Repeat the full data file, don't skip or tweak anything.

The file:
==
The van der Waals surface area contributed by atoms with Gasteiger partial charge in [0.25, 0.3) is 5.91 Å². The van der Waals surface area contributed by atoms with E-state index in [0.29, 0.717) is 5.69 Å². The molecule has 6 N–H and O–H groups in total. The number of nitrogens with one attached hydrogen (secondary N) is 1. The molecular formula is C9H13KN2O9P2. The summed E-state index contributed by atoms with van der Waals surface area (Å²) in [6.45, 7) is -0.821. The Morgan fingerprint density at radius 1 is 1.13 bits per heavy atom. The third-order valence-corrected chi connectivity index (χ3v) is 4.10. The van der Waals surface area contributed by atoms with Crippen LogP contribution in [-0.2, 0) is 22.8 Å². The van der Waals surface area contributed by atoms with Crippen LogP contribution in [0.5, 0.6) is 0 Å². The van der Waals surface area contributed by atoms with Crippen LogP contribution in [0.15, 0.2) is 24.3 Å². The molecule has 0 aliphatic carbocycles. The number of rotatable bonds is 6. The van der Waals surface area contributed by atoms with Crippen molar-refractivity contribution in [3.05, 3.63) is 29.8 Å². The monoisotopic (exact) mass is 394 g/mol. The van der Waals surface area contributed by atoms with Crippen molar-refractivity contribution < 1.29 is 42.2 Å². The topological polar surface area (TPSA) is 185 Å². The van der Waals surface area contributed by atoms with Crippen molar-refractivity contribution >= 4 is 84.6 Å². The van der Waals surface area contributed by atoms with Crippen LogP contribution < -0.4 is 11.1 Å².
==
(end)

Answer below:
The van der Waals surface area contributed by atoms with Gasteiger partial charge in [0.25, 0.3) is 5.91 Å². The van der Waals surface area contributed by atoms with E-state index in [0.29, 0.717) is 5.69 Å². The molecule has 6 N–H and O–H groups in total. The number of nitrogens with one attached hydrogen (secondary N) is 1. The molecular formula is C9H13KN2O9P2. The summed E-state index contributed by atoms with van der Waals surface area (Å²) in [6.45, 7) is -0.821. The Morgan fingerprint density at radius 1 is 1.13 bits per heavy atom. The third-order valence-corrected chi connectivity index (χ3v) is 4.10. The van der Waals surface area contributed by atoms with Crippen LogP contribution in [-0.2, 0) is 22.8 Å². The van der Waals surface area contributed by atoms with Crippen LogP contribution in [0.5, 0.6) is 0 Å². The van der Waals surface area contributed by atoms with Crippen LogP contribution in [0.15, 0.2) is 24.3 Å². The molecule has 0 aliphatic carbocycles. The number of rotatable bonds is 6. The van der Waals surface area contributed by atoms with Crippen molar-refractivity contribution in [3.05, 3.63) is 29.8 Å². The monoisotopic (exact) mass is 394 g/mol. The van der Waals surface area contributed by atoms with Crippen molar-refractivity contribution < 1.29 is 42.2 Å². The topological polar surface area (TPSA) is 185 Å². The van der Waals surface area contributed by atoms with Crippen molar-refractivity contribution >= 4 is 84.6 Å². The van der Waals surface area contributed by atoms with Crippen LogP contribution < -0.4 is 11.1 Å².